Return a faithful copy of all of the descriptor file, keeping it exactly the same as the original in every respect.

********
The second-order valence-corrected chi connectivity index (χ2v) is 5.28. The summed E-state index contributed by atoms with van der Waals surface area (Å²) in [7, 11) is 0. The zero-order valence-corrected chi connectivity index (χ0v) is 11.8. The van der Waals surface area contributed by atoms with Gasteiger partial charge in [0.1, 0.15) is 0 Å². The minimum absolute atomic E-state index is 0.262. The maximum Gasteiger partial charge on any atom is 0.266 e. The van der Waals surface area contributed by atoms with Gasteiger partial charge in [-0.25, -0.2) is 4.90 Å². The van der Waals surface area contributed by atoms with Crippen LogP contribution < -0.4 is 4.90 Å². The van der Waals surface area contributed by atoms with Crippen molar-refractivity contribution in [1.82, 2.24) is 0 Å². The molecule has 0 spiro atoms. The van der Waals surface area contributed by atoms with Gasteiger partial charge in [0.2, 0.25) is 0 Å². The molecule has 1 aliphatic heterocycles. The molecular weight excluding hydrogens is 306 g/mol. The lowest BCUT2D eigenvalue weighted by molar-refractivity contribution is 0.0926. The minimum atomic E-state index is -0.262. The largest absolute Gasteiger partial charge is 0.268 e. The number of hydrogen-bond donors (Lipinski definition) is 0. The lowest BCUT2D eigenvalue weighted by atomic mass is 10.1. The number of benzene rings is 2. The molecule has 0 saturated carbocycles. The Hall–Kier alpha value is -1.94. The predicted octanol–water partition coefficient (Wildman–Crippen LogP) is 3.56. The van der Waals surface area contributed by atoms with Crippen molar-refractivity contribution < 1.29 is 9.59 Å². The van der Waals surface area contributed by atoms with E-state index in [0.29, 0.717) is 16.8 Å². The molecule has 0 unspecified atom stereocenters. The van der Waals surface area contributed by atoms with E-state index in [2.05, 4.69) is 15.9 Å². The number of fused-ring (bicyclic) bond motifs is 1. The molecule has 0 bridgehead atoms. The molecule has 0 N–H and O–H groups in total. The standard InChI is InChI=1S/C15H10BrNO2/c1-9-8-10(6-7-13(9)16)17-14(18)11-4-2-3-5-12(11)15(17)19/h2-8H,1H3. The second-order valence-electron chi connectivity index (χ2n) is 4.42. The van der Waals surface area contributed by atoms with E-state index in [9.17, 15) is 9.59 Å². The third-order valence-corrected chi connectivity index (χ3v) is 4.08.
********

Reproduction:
The second-order valence-corrected chi connectivity index (χ2v) is 5.28. The summed E-state index contributed by atoms with van der Waals surface area (Å²) in [7, 11) is 0. The zero-order valence-corrected chi connectivity index (χ0v) is 11.8. The van der Waals surface area contributed by atoms with Gasteiger partial charge in [0.1, 0.15) is 0 Å². The minimum absolute atomic E-state index is 0.262. The maximum Gasteiger partial charge on any atom is 0.266 e. The van der Waals surface area contributed by atoms with Gasteiger partial charge in [-0.25, -0.2) is 4.90 Å². The van der Waals surface area contributed by atoms with Crippen LogP contribution < -0.4 is 4.90 Å². The van der Waals surface area contributed by atoms with Crippen molar-refractivity contribution in [1.82, 2.24) is 0 Å². The molecule has 0 spiro atoms. The van der Waals surface area contributed by atoms with Gasteiger partial charge in [0.2, 0.25) is 0 Å². The molecule has 1 aliphatic heterocycles. The molecular weight excluding hydrogens is 306 g/mol. The lowest BCUT2D eigenvalue weighted by molar-refractivity contribution is 0.0926. The minimum atomic E-state index is -0.262. The largest absolute Gasteiger partial charge is 0.268 e. The number of hydrogen-bond donors (Lipinski definition) is 0. The lowest BCUT2D eigenvalue weighted by atomic mass is 10.1. The number of benzene rings is 2. The molecule has 0 saturated carbocycles. The Hall–Kier alpha value is -1.94. The predicted octanol–water partition coefficient (Wildman–Crippen LogP) is 3.56. The van der Waals surface area contributed by atoms with Crippen molar-refractivity contribution < 1.29 is 9.59 Å². The van der Waals surface area contributed by atoms with E-state index in [0.29, 0.717) is 16.8 Å². The molecule has 0 unspecified atom stereocenters. The van der Waals surface area contributed by atoms with E-state index in [2.05, 4.69) is 15.9 Å². The number of fused-ring (bicyclic) bond motifs is 1. The molecule has 0 bridgehead atoms. The molecule has 0 N–H and O–H groups in total. The standard InChI is InChI=1S/C15H10BrNO2/c1-9-8-10(6-7-13(9)16)17-14(18)11-4-2-3-5-12(11)15(17)19/h2-8H,1H3. The second-order valence-electron chi connectivity index (χ2n) is 4.42. The van der Waals surface area contributed by atoms with E-state index in [9.17, 15) is 9.59 Å². The third-order valence-corrected chi connectivity index (χ3v) is 4.08.